When moisture problems occur and mold growth results, building occupants may begin to report odors and a variety of health problems, such as headaches, breathing difficulties, skin irritation, allergic reactions, and aggravation of asthma symptoms; all of these symptoms could potentially be associated with mold exposure.
Outdoors, molds play a key role in the breakdown of leaves, wood, and other plant debris.
Molds belong to the kingdom Fungi, and unlike plants, they lack chlorophyll and must survive by digesting plant materials, using plant and other organic materials for food.
Without molds, our environment would be overwhelmed with large amounts of dead plant matter.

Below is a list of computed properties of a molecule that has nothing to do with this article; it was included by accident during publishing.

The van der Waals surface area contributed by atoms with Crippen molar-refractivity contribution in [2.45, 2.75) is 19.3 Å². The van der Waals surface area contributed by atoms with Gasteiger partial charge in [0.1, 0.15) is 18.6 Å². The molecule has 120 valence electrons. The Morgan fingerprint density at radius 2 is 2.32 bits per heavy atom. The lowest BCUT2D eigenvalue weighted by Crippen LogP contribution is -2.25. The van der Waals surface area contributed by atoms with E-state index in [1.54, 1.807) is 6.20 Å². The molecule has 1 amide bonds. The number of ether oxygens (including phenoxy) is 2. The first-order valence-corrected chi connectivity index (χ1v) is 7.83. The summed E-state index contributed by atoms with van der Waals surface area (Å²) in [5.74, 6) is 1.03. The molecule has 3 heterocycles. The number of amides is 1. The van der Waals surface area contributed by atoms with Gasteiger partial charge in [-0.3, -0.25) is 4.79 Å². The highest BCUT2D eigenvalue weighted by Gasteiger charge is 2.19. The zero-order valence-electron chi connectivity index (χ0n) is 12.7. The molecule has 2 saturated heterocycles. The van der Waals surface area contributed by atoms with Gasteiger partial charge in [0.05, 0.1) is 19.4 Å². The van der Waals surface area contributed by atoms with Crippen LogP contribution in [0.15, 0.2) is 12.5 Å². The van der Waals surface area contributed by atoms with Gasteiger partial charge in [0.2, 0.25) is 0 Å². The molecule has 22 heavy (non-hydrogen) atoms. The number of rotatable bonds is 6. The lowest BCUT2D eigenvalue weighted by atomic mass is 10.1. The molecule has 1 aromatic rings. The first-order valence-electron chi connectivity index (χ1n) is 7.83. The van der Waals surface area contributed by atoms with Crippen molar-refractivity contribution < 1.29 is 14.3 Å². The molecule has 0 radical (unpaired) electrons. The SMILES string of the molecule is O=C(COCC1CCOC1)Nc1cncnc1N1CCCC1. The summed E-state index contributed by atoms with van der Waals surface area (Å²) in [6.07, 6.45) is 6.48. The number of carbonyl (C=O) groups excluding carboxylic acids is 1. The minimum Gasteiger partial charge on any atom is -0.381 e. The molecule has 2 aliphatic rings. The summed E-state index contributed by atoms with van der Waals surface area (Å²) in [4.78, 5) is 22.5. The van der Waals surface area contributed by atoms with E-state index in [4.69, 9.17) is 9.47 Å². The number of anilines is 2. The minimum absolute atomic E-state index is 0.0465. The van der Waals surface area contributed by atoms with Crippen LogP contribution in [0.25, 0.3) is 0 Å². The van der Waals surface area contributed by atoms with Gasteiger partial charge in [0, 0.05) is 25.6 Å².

Molds produce tiny spores to reproduce, just as some plants produce seeds.
These mold spores can be found in both indoor and outdoor air, and settled on indoor and outdoor surfaces.
When mold spores land on a damp spot, they may begin growing and digesting whatever they are growing on in order to survive.Since molds gradually destroy the things they grow on, you can prevent damage to building materials and furnishings and save money by eliminating mold growth. Molds need both food and water to survive; since molds can digest most things, water is the factor that limits mold growth.Molds will often grow in damp or wet areas indoors.Common sites for indoor mold growth include bathroom tile, basement walls, areas around windows where moisture condenses, and near leaky water fountains or sinks.Common sources or causes of water or moisture problems include roof leaks, deferred maintenance, condensation associated with high humidity or cold spots in the building, localized flooding due to plumbing failures or heavy rains, slow leaks in plumbing fixtures, and malfunction or poor design of humidification systems.Uncontrolled humidity can also be a source of moisture leading to mold growth, particularly in hot, humid climates.